I will allow myself to wear red again or so it seems, in this image, on that day over there, in the corner of my mind. But if I’m honest with myself and I do need to be, it’s not in the corner of my mind, it’s in-front of everything I do, it’s loud and daring on my kitchen floor and I have unraveled today.
I’m waiting for the leaves to turn a little more, waiting for the soft ageing to calm me down, let the golds and umbers settle me, let vermilion still my mind. But it’s not yet.
The hawthorn outside my window is hanging on to summer, its leaves are glossed and green but the berries have started to burst through. I can feel the blackbirds watching, grateful for the abundance, for the ease of finding food.
They lived under my eaves through spring and summer, I used to hear them rustling and scratting in the dark above my head. Sometimes at night when I woke, when I couldnt settle myself, I’d hear them move around and I’d call out.
I’d call them birdies and would whisper soft into the darkness, go back to sleep now birdies and they would and I did too.
But now they’ve gone. I just hear silence in my eaves but I know they’re still out there, keeping an eye on my tree, eager for berries, waiting for the lush firm fruit to fill their beaks.
And I wait too.
There’s such a tension, like something humming at my core, some necessary essence waiting for its turn and this morning it burst through.
I have calmed a little now, regained some poise and quietness but this morning I changed my ways.
I charged out through the grey autumn, unfurling and stretching out as though there was no resistance, as though there was only joy.
And in my unraveling I booked tickets to the show and then my mind wandered up the street, past the estate agents, past the army museum and the old red brick walls I knew so well, walls that I knew from an earlier time, when I was chaotic and free. And so this morning I walked that route again, past the Hotel du Vin but then I stopped.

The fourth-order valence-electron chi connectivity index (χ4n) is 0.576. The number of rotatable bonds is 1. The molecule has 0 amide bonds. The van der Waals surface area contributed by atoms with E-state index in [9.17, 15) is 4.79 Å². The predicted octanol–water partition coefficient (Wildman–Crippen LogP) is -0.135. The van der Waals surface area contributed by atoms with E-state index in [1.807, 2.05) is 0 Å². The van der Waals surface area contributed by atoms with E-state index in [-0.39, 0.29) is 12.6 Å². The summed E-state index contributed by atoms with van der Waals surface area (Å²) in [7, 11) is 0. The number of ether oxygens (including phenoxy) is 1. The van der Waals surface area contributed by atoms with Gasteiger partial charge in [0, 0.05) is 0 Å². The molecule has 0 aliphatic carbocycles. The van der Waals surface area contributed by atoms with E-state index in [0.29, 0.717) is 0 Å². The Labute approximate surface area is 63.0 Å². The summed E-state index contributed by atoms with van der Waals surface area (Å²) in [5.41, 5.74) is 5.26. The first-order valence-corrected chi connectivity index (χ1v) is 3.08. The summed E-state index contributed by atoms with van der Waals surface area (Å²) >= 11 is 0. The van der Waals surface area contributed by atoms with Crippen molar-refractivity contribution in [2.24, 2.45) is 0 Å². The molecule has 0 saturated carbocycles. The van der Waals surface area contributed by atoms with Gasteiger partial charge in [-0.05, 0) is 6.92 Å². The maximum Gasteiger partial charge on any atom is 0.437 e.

I found myself able to do anything so I paused and went through their doors, I looked at rooms and made choices and in my haze and daze I found a suite. And how perfect it was with patio doors that lead out to its own private garden and that would do nicely I thought.
And there draped in red, in russet maybe, nothing harsh or emboldened but a softened red of ageing, of wisdom, of a maturity to hold myself up to the light. And there in my russet awareness I almost booked the room. And I would have added dinner of course but stopped just short of that.
And then the winds danced at my window and pulled me back inside away from the streets I know so well, away from the memories of purple curtains and the swirling depth of wine. Days merged and frayed, moments hanging like the leaves that need to fall, like words dropping onto grass, like footsteps on cobbles, Italian streets when I wore cream linen and the golden light through their windows which rippled across and stopped time.
And somewhere in autumn, in the fracturing moments of myself, in the scent of the Sistine chapel I burst through, from there to here and out and onwards, upwards, outwards to another day, another time, when I would allow myself to wear red again. To wear russet and flow, to sparkle and drift through streets with no resistance and in the overwhelming colours of possibility I almost booked a room.
I can breathe again now, memory and fantasy have merged and drifted down. I’ll be alright soon. I do think so much of wearing red though, of being delirious autumn trees in sunlight, of not being afraid to shine.